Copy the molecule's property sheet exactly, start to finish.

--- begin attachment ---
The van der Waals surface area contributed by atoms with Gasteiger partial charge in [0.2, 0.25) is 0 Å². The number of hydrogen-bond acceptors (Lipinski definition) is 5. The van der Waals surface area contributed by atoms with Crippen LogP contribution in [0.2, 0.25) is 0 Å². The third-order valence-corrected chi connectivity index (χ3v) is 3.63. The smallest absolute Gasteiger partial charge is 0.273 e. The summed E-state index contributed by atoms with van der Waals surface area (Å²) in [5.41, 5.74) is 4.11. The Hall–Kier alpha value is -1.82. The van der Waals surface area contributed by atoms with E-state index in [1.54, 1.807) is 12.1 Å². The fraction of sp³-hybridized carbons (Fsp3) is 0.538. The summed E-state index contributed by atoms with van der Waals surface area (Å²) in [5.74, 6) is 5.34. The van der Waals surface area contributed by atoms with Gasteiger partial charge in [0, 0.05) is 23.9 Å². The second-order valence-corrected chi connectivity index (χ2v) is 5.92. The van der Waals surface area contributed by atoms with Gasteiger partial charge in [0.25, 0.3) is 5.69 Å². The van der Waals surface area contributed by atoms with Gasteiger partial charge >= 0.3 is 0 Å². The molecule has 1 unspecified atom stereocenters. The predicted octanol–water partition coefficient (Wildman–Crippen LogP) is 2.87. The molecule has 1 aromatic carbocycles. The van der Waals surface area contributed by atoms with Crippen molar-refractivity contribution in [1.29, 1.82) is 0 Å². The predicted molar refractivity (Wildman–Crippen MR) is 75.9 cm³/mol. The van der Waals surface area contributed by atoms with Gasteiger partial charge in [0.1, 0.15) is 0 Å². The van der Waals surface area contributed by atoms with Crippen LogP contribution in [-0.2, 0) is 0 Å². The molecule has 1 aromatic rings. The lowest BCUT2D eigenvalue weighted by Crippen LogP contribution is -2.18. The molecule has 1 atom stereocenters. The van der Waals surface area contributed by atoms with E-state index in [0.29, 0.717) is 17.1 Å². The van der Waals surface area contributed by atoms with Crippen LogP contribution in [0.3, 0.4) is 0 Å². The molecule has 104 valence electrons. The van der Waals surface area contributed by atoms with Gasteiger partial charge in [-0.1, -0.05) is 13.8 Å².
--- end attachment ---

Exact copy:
The van der Waals surface area contributed by atoms with Gasteiger partial charge in [0.2, 0.25) is 0 Å². The number of hydrogen-bond acceptors (Lipinski definition) is 5. The van der Waals surface area contributed by atoms with Crippen LogP contribution in [0.2, 0.25) is 0 Å². The third-order valence-corrected chi connectivity index (χ3v) is 3.63. The smallest absolute Gasteiger partial charge is 0.273 e. The summed E-state index contributed by atoms with van der Waals surface area (Å²) in [5.41, 5.74) is 4.11. The Hall–Kier alpha value is -1.82. The van der Waals surface area contributed by atoms with E-state index in [1.54, 1.807) is 12.1 Å². The fraction of sp³-hybridized carbons (Fsp3) is 0.538. The summed E-state index contributed by atoms with van der Waals surface area (Å²) in [5.74, 6) is 5.34. The van der Waals surface area contributed by atoms with Gasteiger partial charge in [0, 0.05) is 23.9 Å². The second-order valence-corrected chi connectivity index (χ2v) is 5.92. The van der Waals surface area contributed by atoms with Gasteiger partial charge in [0.25, 0.3) is 5.69 Å². The van der Waals surface area contributed by atoms with Gasteiger partial charge >= 0.3 is 0 Å². The molecule has 1 unspecified atom stereocenters. The predicted octanol–water partition coefficient (Wildman–Crippen LogP) is 2.87. The molecule has 1 aromatic carbocycles. The van der Waals surface area contributed by atoms with Crippen molar-refractivity contribution in [1.29, 1.82) is 0 Å². The predicted molar refractivity (Wildman–Crippen MR) is 75.9 cm³/mol. The van der Waals surface area contributed by atoms with Gasteiger partial charge in [0.1, 0.15) is 0 Å². The van der Waals surface area contributed by atoms with Crippen LogP contribution in [-0.2, 0) is 0 Å². The molecule has 1 aromatic rings. The lowest BCUT2D eigenvalue weighted by Crippen LogP contribution is -2.18. The molecule has 1 atom stereocenters. The van der Waals surface area contributed by atoms with E-state index in [0.29, 0.717) is 17.1 Å². The van der Waals surface area contributed by atoms with Crippen LogP contribution in [0.3, 0.4) is 0 Å². The molecule has 104 valence electrons. The van der Waals surface area contributed by atoms with Gasteiger partial charge in [-0.1, -0.05) is 13.8 Å².